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Growing number of House Republicans warm to proxy voting

The Hill logo The Hill 12/27/2020 Cristina Marcos
Greg Gianforte wearing a suit and tie smiling and looking at the camera: Growing number of House Republicans warm to proxy voting © Greg Nash Growing number of House Republicans warm to proxy voting

A number of House Republicans who previously opposed Democrats' proxy voting system to let lawmakers vote remotely during the pandemic have begun embracing it in recent weeks.

Most of the Republicans who've warmed to proxy voting are leaving Congress and have little to lose politically by utilizing proxy voting at the end of their terms.

But it's nevertheless a sharp turnaround, as lawmakers who voted against establishing the rules changes to adjust to the pandemic or signed on to a lawsuit challenging the proxy voting system as unconstitutional are now authorizing Democrats to cast votes on their behalf.

House GOP leaders and the party's campaign arm, meanwhile, are still attacking Democrats for using proxy voting, even as more of their own members have begun partaking in the system.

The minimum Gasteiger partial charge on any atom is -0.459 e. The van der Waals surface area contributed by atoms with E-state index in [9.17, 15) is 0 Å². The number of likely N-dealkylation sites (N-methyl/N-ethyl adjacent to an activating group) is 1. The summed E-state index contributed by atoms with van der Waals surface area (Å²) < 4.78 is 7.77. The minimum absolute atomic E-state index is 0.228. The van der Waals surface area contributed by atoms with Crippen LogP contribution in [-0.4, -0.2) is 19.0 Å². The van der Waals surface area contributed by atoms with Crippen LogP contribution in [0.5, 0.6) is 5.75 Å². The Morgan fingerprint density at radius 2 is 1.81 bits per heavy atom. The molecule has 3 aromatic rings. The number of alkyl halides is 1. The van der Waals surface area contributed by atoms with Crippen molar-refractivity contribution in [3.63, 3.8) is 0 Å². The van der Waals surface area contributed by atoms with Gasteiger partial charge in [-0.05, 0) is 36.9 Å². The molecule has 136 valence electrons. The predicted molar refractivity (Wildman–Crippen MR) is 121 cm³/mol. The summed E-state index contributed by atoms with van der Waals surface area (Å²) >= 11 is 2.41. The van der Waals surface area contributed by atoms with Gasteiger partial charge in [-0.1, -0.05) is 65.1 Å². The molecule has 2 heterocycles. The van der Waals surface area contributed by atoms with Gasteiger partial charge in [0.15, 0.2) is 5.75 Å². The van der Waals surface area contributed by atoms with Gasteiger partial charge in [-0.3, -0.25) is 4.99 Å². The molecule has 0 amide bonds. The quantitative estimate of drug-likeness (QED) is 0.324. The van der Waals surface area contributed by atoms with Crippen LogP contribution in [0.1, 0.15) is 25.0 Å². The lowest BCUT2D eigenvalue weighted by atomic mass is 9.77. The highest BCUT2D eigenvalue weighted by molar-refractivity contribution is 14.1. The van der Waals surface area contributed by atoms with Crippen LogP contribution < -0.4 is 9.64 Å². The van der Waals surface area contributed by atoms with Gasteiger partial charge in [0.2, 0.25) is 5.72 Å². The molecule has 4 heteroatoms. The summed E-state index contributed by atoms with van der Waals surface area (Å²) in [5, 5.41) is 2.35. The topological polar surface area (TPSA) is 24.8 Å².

Four of the Republican lawmakers who have utilized proxy voting in recent days - Reps. Greg Gianforte (Mont.), John Shimkus (Ill.), Francis Rooney (Fla.) and Paul Mitchell (Mich.) - are leaving Congress at the end of the session. Mitchell also announced earlier this month that he was leaving the GOP over disagreements with President Trump's efforts to overturn the election.

But Mitchell and Gianforte signed on as plaintiffs earlier this year to the GOP's lawsuit challenging proxy voting. That lawsuit was later dismissed by a federal judge in August. The GOP has appealed.

The House general counsel representing Democrats in the lawsuit seized on Mitchell's and Gianforte's reversals.

"Two plaintiffs' use of remote voting also reaffirms the compelling interests that led the House to adopt the rules-permitting the House to conduct its business safely during a crisis while maximizing representation in Congress," Douglas Letter, the House general counsel, wrote in a letter filed with the court on Dec. 23.